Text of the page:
Role of Ethical Hackers For National Defense

4th, June 2020

Information Security Response Team Nepal (npCert) in association with the Center For Cyber Security Research and Innovation (CSRI) hosted an open discussion on Role of Ethical Hackers For National Security“. Participants in the Role of Ethical Hackers For National Security included the likes of Joint Secretary of Ministry of Communication & IT, DIG at Nepal Police Dr. Rajib Subba, CEO at Baburam Aryal, Information Security Officer at Siddhartha Bank Limited Saroj Kafle, Founder Board Member at Information Security Response Team Nepal (npCert) Dr. Dilli Prasad Sharma, Deputy Director at Nepal Telecommunications Authority (Vice President at Center For Cyber Security Research and Innovation) Roja Kiran Basukala and IT Assitant Director at Nepal Information Technology Center Ramesh Pokharel.

Cybersecurity Experts suggested some points addressing the recent hacks and defacing of Nepali government websites by Indian hackers. Some Nepali hacker(s) also tried to hack Indian websites in response. This started after Nepal unveiled a new political map and Indian hackers began to protest by defacing Nepali websites.

Moreover, Nepal has faced a lot of cyberattacks in the past including ATM hacks, and data breaches of Foodmandu, Vianet. It was also found that Indians used the photos of Nepali celebrities as obscene material using deep fakes.

In the Role of Ethical Hackers For National Security, speakers reflected on Nepal’s preparedness in the Cyber Defense domain and the way forward. Experts suggested that cyber defense preparation for the country should progress with the cooperation of all parties. This is achievable by strengthening the security system of websites, web applications, systems, and banking systems.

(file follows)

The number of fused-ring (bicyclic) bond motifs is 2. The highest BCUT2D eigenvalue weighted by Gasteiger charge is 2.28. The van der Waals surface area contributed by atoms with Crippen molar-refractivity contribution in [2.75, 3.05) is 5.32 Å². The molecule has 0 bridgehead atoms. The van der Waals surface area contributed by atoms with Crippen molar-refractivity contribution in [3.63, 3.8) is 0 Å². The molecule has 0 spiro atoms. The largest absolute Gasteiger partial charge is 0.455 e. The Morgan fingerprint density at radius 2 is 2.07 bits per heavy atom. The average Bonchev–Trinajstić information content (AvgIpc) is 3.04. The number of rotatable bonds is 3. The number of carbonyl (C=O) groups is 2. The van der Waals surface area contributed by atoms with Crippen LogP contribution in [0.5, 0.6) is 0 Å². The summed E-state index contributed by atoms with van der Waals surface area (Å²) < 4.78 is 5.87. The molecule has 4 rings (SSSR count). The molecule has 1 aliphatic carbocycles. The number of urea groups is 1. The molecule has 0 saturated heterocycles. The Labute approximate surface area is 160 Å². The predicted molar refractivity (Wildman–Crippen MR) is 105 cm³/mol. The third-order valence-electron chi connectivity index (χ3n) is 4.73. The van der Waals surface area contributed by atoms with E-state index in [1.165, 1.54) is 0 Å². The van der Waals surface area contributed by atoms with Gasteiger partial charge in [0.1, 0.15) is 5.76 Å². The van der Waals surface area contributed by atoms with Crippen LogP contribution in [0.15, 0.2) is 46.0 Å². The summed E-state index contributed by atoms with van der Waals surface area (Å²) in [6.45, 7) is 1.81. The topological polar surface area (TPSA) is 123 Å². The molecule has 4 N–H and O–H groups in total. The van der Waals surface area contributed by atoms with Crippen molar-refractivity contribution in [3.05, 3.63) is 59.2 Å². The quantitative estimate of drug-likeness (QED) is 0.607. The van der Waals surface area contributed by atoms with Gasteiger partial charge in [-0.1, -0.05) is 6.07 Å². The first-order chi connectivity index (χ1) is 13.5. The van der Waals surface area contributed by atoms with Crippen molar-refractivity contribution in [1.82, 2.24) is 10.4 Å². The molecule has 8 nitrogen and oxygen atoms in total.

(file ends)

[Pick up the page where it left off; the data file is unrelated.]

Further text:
Discussions from ‘Nepal’s preparedness in Cyber Defense’

Anil Kumar Dutta, Joint Secretary at the MoCIT, said the government has given priority to cybersecurity in this year’s budget. Dutta said that the ministry would coordinate towards developing a cyber-infrastructure and setting up a security center along with a forensic lab.

Dutta also said that he would move ahead with the implementation by arranging various CERTS in coordination with security experts and government agencies. Furthermore, he admitted to the lack of preparation for cybersecurity and defense in Nepal. However, he said that they will now move forward with the necessary cooperation and coordination.

Similarly, Mr. Ramesh Pokharel, Assistant Director at National Information Technology Center (NITC) gave his input on Nepal’s readiness for cyber defense.

Suggestions to Prepare for Cyber Defense in Nepal

Several participants with backgrounds in Cybersecurity, pentester engineers, ethical hackers, experts, professionals presented their views and suggestions. To be clear, cyber defense is not the same as cybersecurity. Cybersecurity is related to the state of being free from threats or cyberattacks while cyber defense refers to the state of defending from or resisting attacks. Here we present some crucial suggestions from the discussion.

The government should invest in cybersecurity by expanding the necessary infrastructure, labs, security centers, and forensic labs. Similarly, collaboration among experts is necessary to prepare thousands of skilled manpower every year. The government should prioritize related courses in colleges and universities for this purpose.

The formation and management of CERTS or cybersecurity response team in different areas under the supervision of a high-level committee should be a priority. At the same time, an effective implementation should be emphasized by introducing necessary policies, rules, and guidelines. The nation needs to be ready with task forces keeping in view the possibility of a cyberwar.

The government should motivate the experts and contributors in cybersecurity by rewarding them. In contrast, it should bring threat actors to justice using appropriate laws and penalties.

Audit of government websites, web applications, and systems of financial institutions is a must. To move forward with the Digital Nepal Framework, a tripartite balance of security, data privacy, and innovation is necessary.

In the discussion, digital literacy is something that came in the limelight. Experts suggested that digital literacy should be run as a campaign to make users more aware and conscious. Likewise, the government should move forward as cybersecurity governance.


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